Pete is really great about splitting household chores with me. This is partly because he's a great guy who understands how much work is involved with running a household and partly because he's too cheap to pay for cleaning help. Our agreement is that, as long as Pete carries his load of the cleaning, I won't call in Molly Maids. If, however, he balks, I start dialing. Unfortunately, Pete wouldn't notice filth even if it bit him on the ass while he's sitting on the toilet. I have to tell him what he needs to do or he won't notice it needs to be done. And I have to be very specific. For example, several years ago, I instructed Pete to "clean the crapper." I used those exact words. Two hours later, I asked him when he was going to get busy with the job. He pointed out a gleaming toilet, while the rest of the bathroom oozed scum. He thought I only wanted the toilet -- the actual crapper -- cleaned, not the entire room. I'm not sure why that would ever be a viable option, but he thought it was reasonable. He's never made that mistake again. And, because his mother did all the cleaning when he was growing up, and never had any of the children helping in any way, I had to teach him HOW to clean, including exactly WHAT needs to be cleaned in each room. We alternate kitchen duty every night and it has taken me years to get him to do most of the job and not just part of it. In fact, I'm still working on that one.
Graceful and Elegant think that picking up is b-o-r-i-n-g but that cleaning is fun. It's like pulling teeth to get them to deal with their messes -- unless I just simply pull out the vacuum and prepare to work on whatever room they've messed up. Then, they move with a great deal of alacrity and haste and miraculously the mess just disappears before I have a chance to hoover up their Legos. The girls are fascinated with some tasks, such as sweeping, mopping, and vacuuming. I'm trying to teach them, but the vacuum is proving a bit tricky since it's so heavy for them. I can almost always give Elegant a dustcloth and she'll flit through the living room working industriously.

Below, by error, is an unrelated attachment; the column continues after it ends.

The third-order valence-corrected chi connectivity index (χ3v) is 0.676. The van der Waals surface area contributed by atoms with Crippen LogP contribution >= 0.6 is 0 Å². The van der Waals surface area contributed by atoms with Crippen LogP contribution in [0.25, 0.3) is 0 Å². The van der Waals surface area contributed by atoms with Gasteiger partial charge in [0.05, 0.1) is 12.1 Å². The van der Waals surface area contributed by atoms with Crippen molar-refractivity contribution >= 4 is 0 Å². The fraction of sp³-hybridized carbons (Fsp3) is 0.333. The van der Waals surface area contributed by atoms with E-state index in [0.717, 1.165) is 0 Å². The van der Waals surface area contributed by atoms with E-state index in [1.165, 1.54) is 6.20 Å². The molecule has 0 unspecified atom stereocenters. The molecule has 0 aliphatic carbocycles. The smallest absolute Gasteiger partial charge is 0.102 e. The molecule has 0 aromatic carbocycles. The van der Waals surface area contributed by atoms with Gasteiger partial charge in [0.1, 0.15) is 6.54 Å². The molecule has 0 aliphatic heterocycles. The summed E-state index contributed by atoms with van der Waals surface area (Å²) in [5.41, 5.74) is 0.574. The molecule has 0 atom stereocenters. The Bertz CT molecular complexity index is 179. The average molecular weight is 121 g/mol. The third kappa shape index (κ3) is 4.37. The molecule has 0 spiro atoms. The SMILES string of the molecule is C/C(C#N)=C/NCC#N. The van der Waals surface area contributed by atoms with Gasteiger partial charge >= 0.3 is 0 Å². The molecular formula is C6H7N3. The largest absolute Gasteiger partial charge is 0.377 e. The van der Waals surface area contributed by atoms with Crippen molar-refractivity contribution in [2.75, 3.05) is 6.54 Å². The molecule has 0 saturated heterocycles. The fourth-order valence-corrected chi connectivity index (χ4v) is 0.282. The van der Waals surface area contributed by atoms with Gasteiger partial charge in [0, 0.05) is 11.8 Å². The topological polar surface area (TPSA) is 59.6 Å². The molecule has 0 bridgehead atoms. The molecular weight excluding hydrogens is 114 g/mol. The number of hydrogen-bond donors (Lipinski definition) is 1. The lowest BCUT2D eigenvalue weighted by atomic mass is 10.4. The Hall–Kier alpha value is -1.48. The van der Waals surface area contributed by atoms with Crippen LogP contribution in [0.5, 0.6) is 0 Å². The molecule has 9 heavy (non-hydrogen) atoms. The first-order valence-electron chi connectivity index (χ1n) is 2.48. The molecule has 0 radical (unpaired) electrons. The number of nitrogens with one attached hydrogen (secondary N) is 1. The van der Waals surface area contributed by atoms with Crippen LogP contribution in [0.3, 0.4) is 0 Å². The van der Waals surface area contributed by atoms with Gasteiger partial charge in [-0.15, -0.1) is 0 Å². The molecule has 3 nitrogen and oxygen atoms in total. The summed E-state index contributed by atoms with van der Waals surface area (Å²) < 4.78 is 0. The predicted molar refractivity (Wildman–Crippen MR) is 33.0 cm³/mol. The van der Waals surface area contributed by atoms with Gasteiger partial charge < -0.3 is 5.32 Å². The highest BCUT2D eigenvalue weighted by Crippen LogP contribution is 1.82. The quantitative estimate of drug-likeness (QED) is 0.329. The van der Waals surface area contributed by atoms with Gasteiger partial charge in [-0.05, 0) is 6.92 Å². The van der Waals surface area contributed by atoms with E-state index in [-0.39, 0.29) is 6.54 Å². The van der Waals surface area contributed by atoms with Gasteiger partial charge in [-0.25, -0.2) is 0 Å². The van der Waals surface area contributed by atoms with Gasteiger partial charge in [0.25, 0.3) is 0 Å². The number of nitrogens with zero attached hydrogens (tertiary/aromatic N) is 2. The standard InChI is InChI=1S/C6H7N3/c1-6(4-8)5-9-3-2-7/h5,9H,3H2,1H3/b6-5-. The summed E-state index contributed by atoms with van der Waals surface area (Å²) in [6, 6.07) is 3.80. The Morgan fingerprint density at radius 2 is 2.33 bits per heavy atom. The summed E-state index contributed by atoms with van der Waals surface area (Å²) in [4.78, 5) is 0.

I know some people love to clean and I have a friend who actually likes to scrub her bathrooms. Really, I am not making this up. Beth grew up in a large family and all of the siblings had set chores growing up. Beth's job was to clean the bathrooms, which I would assume would automatically make her loathe the job now. On the contrary. She loves it. The rest of her house may be -- and often is -- a bit messy and chaotic, but her bathrooms always sparkle. I've seen them. They seriously gleam as if they were new. It's truly a wonder to behold.
I tend to do a lot of housework on Sundays. I know, I know, it's supposed to be a day of rest; however, I feel so good on Monday mornings when we start the week with a clean-ish house, that it's worth it to work a bit on Sunday morning. I strip the beds and put on clean sheets, do several loads of laundry, pick up, etc. Yesterday I had to clean the bedrooms and I spent hours doing so. So I guess that means I'm done until the spring. :-)
So now it's Monday morning and my house looks pretty good -- if you ignore the bathrooms that I didn't get to yesterday, but I'll deal with them in a bit after the caffeine has entered my bloodstream and I begin to levitate a bit.
I have a dream.
I have a dream that one day my children will clean up after themselves. That they will deal with their own messes. That they will manage their own laundry.
I have a dream that one day my house will almost always be clean and tidy. I will hire a cleaning service and eat bon bons while other people vacuum around me.
I have a dream that my husband and I will one day have separate walk-in closets so that I can just put his newly-laundered clothes in there and shut the door, instead of nagging him to put everything away.
I have a dream.